Large body size usually extends dive duration in air-breathing vertebrates. However, the two largest predators on earth, the blue whale (Balaenoptera musculus) and the fin whale (B. physalus), perform short dives for their size. Here, we test the hypothesis that the foraging behavior of these two species (lunge-feeding) is energetically expensive and limits their dive duration. We estimated the cost of lunge-feeding in both species using an approach that combined attaching time/depth recorders to seven blue whales and eight fin whales and comparing the collected dive information with predictions made by optimality models of dive behavior. We show that the rate at which whales recovered from a foraging dive was twice that of a non-foraging dive and that the cost of foraging relative to the cost of travel to and from the prey patch was 3.15 in blue whales (95 % CI 2.58-3.72) and 3.60 in fin whales (95 % CI 2.35-4.85). Whales foraged in small areas (<1 km2) and foraging bouts lasted more than one dive, indicating that prey did not disperse and thus that prey dispersal could not account for the limited dive durations of the whales. Despite the enormous size of blue whales and fin whales, the high energetic costs of lunge-feeding confine them to short durations of submergence and to areas with dense prey aggregations. As a corollary, because of their limited foraging time under water, these whales may be particularly vulnerable to perturbations in prey abundance.
Large body size allows air-breathing vertebrates to increase their oxygen stores and thus prolong underwater foraging duration (Hochachka and Somero, 1984; Kooyman, 1989). The largest air-breathing vertebrates are the blue whale (Balaenoptera musculus) and the fin whale (B. physalus). Adult blue whales average 24.7 m in length and 92 671 kg in mass, adult fin whales average 21.2 m in length and 52 584 kg in mass (Nishiwaki, 1950). Nonetheless, these two whales spend no more time under water than smaller species diving to similar depths (Croll et al., 2001).
Oxygen is a limiting factor in air-breathing vertebrates, and some marine mammals, including the blue whale, glide during a dive, a behavior that appears to reduce oxygen consumption (Williams et al., 2000; Davis et al., 2001; Nowacek et al., 2001). The amount of time that a diver is able to remain under water relying solely on its oxygen stores is called the theoretical aerobic dive limit (TADL) and is calculated by estimating the oxygen stores and diving metabolic rate of a species, usually on the basis of body mass (Kooyman, 1989; Boyd, 1997). The TADLs of blue and fin whales are 31.2 and 28.6 min, respectively, yet their foraging dives average only 7.8 and 6.3 min (Croll et al., 2001): the largest predators on earth have the shortest dive durations relative to their TADL.
Three hypotheses may explain the discrepancy between measured and predicted dive durations in blue whales and fin whales. (i) Prey are found in shallow waters and thus dive durations are short. This is because in most circumstances dive duration is positively correlated with dive depth (Kramer, 1988; Houston and Carbone, 1992). However, blue whales and fin whales generally forage on prey aggregations at depths greater than 100 m (Panigada et al., 1999; Croll et al., 2001). (ii) Prey disperse quickly, forcing whales to feed elsewhere (Croll et al., 2001). However, euphausiids maintain dense aggregations for several days, even when whales are foraging in the area (Simrad and Laroie, 1999). (iii) The rate of energy expenditure is greater amongst foraging blue whales and fin whales than for other divers. This could result from lunge-feeding, which may be an energetically expensive behavior that consumes much oxygen and limits blue whales and fin whales to dives that are of shorter duration than their TADL (Croll et al., 2001).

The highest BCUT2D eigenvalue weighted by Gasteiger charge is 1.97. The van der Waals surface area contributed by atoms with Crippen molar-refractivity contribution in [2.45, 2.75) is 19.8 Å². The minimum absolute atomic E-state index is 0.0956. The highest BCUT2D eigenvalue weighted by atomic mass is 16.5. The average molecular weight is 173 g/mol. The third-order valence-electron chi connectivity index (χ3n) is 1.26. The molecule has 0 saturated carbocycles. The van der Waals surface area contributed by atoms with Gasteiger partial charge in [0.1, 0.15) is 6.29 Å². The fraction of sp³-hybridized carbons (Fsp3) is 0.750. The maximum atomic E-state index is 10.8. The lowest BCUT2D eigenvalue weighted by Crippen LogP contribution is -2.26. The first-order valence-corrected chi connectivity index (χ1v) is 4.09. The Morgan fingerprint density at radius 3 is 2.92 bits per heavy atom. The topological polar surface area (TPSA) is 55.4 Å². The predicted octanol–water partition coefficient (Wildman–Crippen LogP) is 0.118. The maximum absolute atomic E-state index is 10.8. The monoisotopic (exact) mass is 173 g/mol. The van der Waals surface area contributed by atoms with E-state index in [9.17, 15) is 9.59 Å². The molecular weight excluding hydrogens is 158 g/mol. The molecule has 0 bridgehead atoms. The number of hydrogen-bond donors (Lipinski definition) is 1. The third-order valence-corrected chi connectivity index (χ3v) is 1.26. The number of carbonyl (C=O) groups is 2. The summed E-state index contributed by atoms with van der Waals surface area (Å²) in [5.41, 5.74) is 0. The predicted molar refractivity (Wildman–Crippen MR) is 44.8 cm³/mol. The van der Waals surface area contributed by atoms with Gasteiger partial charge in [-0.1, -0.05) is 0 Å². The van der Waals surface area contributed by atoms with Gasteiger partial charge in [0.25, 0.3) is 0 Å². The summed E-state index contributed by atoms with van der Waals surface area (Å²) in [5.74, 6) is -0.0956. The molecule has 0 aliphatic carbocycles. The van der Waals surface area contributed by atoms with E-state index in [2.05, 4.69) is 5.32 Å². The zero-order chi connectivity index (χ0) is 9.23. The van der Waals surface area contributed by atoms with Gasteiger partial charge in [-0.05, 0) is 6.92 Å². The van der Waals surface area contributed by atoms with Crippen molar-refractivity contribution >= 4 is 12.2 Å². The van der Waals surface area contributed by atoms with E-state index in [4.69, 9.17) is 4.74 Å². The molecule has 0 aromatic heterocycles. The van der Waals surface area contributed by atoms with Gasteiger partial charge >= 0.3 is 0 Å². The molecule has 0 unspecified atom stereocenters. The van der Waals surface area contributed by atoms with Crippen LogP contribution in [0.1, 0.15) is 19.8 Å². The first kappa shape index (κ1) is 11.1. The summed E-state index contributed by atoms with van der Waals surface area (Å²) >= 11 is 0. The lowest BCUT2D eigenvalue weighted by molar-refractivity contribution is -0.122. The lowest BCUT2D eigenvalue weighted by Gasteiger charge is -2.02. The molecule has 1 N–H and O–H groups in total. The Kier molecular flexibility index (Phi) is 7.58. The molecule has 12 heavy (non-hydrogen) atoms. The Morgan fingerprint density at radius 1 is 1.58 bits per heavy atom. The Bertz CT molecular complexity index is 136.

Blue and fin whales feed by lunging forward to engulf water that contains prey, such as small (<4 cm) euphausiid crustaceans (Kawamura, 1980). Prey items are filtered through keratinized plates called baleen. When lunging, the mouth and throat engulf a mass of water representing nearly 70 % of the whale's body mass per lunge (Pivorunas, 1979) (see Fig. 1). The fast forward swimming motion of the whale and the displacement of the tongue, which invaginates to form a hollow structure, force water and prey into the mouth (Lambertsen, 1983). When euphausiids have been engulfed, the lower jaw is closed and water is forced through the baleen (Pivorunas, 1979). When feeding at the surface, whales breathe immediately after each lunge; however, when feeding at depth, they lunge up to eight times before coming to the surface to breathe (Tershy et al., 1993; Croll et al., 2001). Lunging has been termed `the largest biomechanical action in the animal kingdom' (Brodie, 1983). However, the cost of lunge-feeding has not been measured.
We estimated the cost of lunge-feeding by attaching time/depth recorders (TDRs) to seven blue whales and eight fin whales and comparing the observed dive behavior with predictions made by optimality models of diving (Houston and Carbone, 1992). Animals increasingly deplete their oxygen stores as the cost of a dive increases and therefore need more time to replenish oxygen stores at the surface after the dive (Kooyman et al., 1980). Costs are measured in oxygen utilized; however, we indirectly estimated the costs of lunge-feeding by measuring the time needed to recover at the surface after a dive. Specifically, we examined the prediction that the recovery time of blue whales and fin whales after a dive, measured to normalize for dive duration as the rate of increase in time spent at the surface as dive duration increased, would be positively related to the number of lunges per dive. If this were true, a lunging-costly model should provide the best fit to the observed dive durations.